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Thanks, Aaron. I'm happy with the sound of the rig. I'll probably make a few, small, periodic tweaks over the upcoming months, but I think the system has pretty much jelled together.

How is the low end roll off on the mids when you have the sub backed down? I know you mentioned about almost not needing a sub woofer, but was just curious where they are comfortable down to. :)

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thanks for the tip about polk i tried flee bay the cheapest set i seen lately was about $450. if i wait i mite find them for 300 like you say any ways thanks.

I should take some time and see if I can swing by the HQ. :)

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How is the low end roll off on the mids when you have the sub backed down? I know you mentioned about almost not needing a sub woofer, but was just curious where they are comfortable down to. :)

They'll play comfortably with a HPF at ~60Hz @ 24dB. When the HPF was set at ~80Hz at 12dB/octave, they had noticeably less distortion at very high volumes and their reach didn't seem to suffer, subjectively speaking. I think that cabin gain was mostly responsible for this. While I'd love to run them at 80Hz, I set the x-over higher due to the door cards rattling. The Pro60s, which had a very nice low end response, hardly made the door cards vibrate. Not so with the Polks. Ironically, I deadened the door cards when the SRs were installed. I'm thinking of maybe trying some of Don's deadener in that application.

The result of the SRs prodigious low end dynamics is much improved integration between the mids and the sub. Now, it's truly difficult to locate the sub as being in the trunk. The speakers dominate the listener's perception.

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i wish i had the money right now to do it any ways maybe later lol's

I hear you. The SRs come up for sale fairly often; I'm sure there will be a lot more chances to grab a pair at a good price.

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I decided to retune the system. Sometimes taking a completely fresh approach can yield unexpected results. I started with a clean slate and my usual array of test records, music I've played on almost every system I've auditioned through the years, and after a while arrived at a different crossover point and slope for the tweeter. Where as it was previously configured at 4000Hz @ 18dB, now it stands at 5000Hz at 12dB. The mids remain as they were at 3200Hz by now rolling off at a mellow 6dB/octave. This noticeably elevated the speakers' clarity, sense of presence and their immediacy. The system has moved past a comparison to an entry-level home High-End system. Interestingly, the change in the crossover allowed me to tune the tweeters' T/A with greater latitude, without coming across as many tonal anomalies as before.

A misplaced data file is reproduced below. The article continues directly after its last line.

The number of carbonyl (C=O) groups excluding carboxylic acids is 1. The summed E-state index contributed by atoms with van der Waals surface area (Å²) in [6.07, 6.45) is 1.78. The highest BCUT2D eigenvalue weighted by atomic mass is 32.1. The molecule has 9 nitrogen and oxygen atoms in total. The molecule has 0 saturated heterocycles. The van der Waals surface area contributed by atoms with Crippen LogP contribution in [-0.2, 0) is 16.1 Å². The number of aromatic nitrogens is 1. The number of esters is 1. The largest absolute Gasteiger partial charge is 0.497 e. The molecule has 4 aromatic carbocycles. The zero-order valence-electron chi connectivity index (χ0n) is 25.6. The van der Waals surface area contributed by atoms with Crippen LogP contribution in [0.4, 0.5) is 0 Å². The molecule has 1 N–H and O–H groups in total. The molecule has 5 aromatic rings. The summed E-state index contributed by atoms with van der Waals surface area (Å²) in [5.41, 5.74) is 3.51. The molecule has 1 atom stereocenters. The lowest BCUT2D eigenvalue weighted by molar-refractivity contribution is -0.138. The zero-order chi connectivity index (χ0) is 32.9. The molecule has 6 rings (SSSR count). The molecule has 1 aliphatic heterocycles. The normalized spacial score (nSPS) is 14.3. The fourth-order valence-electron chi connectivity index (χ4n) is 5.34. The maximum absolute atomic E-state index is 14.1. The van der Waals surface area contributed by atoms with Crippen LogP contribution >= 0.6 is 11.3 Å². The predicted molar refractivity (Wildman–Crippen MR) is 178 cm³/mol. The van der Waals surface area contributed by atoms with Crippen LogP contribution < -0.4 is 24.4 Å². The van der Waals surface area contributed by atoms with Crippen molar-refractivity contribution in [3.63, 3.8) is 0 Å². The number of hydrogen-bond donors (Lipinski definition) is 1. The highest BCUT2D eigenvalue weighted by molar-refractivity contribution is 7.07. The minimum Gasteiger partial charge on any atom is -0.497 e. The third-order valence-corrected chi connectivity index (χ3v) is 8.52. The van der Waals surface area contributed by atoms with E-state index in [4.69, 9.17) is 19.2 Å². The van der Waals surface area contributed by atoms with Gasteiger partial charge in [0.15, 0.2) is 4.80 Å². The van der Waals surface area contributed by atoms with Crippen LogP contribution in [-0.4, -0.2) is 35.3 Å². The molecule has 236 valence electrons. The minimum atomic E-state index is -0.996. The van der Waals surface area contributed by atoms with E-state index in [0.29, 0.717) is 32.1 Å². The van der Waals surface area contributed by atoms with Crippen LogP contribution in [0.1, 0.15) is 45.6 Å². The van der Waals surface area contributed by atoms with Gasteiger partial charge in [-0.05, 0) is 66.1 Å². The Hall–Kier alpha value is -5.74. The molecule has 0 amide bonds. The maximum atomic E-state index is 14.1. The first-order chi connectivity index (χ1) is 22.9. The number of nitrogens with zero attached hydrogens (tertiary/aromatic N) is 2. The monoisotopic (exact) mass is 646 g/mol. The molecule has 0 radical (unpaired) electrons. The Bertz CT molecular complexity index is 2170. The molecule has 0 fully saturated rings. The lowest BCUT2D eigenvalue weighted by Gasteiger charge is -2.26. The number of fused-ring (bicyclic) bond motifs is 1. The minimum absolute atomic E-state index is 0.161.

I wish you guys could hear this system. I played The Persuasions' (a capella) rendition of Kurt Weil's O Heavenly Salvation. The individual voices stood as whole bodies, each as an easily identifiable being, with soaring vocals full of emotion and belief. I've never heard anything like this in a car. Hell, I haven't heard a lot of systems that could do this, period, at least with this much dynamic drive. I attribute much of the dynamic contrast to the synergistic relationship between the SR mids and the AG350 driving them.

Edit: I just played the system for my wife. Keeping in mind that in the course of the last 20 years she's heard and lived with some of the best audio gear ever created by man, this woman isn't impressed very easily. I mean, once you're used to stacks of Krell and Ayre electronics driving 330lb, 6'4" Dunlavy monitors, exactly like the ones ones used by Bob Ludwig, Sony Classical, and many other top houses in the final mastering stages, there isn't much to be blown away by. Well, she was blown away. Like me, she's never heard this kind of audio quality in a car. I certainly can't claim to have the same level of listening experience with car audio as I have with home High-End gear. Compared to my ultimate reference, this system works.

Even though I'm infinitely impressed with the performance of these speakers, the same level of transparency that allows them to present a recording so successfully can just as easily swing in the other direction. Unlike speakers who coloration flavor the sound, the SRs will reflect what's fed into them. As such, tuning them isn't an exercise for the uninitiated. One better do his homework and know what he's doing - and why he's doing it - before taking on the SR6500s. I wish I could say that the factory crossovers provide a more linear path to success.

(I'll add this post to the review.)

Edited by Speed